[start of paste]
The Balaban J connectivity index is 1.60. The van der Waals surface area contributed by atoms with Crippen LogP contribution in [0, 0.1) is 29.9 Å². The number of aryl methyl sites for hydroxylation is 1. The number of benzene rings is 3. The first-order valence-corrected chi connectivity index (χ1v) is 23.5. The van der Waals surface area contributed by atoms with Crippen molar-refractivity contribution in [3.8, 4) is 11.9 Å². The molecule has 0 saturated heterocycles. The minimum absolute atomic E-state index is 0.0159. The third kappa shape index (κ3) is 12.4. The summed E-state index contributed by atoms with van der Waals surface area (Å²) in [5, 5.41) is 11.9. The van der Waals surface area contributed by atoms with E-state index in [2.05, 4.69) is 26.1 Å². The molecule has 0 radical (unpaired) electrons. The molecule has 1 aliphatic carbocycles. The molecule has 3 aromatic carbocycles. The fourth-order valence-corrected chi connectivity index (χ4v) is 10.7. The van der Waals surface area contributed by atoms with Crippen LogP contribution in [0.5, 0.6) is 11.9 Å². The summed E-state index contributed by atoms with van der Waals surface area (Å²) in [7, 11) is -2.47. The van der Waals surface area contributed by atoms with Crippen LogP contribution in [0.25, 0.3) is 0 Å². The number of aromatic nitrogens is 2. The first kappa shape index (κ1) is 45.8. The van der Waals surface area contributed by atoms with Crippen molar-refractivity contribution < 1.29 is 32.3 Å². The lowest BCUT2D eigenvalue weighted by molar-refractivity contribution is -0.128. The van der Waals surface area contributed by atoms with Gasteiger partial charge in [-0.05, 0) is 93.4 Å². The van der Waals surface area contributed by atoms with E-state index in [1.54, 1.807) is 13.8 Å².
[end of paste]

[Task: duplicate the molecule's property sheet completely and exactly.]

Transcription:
The Balaban J connectivity index is 1.60. The van der Waals surface area contributed by atoms with Crippen LogP contribution in [0, 0.1) is 29.9 Å². The number of aryl methyl sites for hydroxylation is 1. The number of benzene rings is 3. The first-order valence-corrected chi connectivity index (χ1v) is 23.5. The van der Waals surface area contributed by atoms with Crippen molar-refractivity contribution in [3.8, 4) is 11.9 Å². The molecule has 0 saturated heterocycles. The minimum absolute atomic E-state index is 0.0159. The third kappa shape index (κ3) is 12.4. The summed E-state index contributed by atoms with van der Waals surface area (Å²) in [5, 5.41) is 11.9. The van der Waals surface area contributed by atoms with E-state index in [2.05, 4.69) is 26.1 Å². The molecule has 0 radical (unpaired) electrons. The molecule has 1 aliphatic carbocycles. The molecule has 3 aromatic carbocycles. The fourth-order valence-corrected chi connectivity index (χ4v) is 10.7. The van der Waals surface area contributed by atoms with Crippen LogP contribution in [0.5, 0.6) is 11.9 Å². The summed E-state index contributed by atoms with van der Waals surface area (Å²) in [7, 11) is -2.47. The van der Waals surface area contributed by atoms with Crippen LogP contribution in [0.25, 0.3) is 0 Å². The number of aromatic nitrogens is 2. The first kappa shape index (κ1) is 45.8. The van der Waals surface area contributed by atoms with Crippen molar-refractivity contribution < 1.29 is 32.3 Å². The lowest BCUT2D eigenvalue weighted by molar-refractivity contribution is -0.128. The van der Waals surface area contributed by atoms with Gasteiger partial charge in [-0.05, 0) is 93.4 Å². The van der Waals surface area contributed by atoms with E-state index in [1.54, 1.807) is 13.8 Å².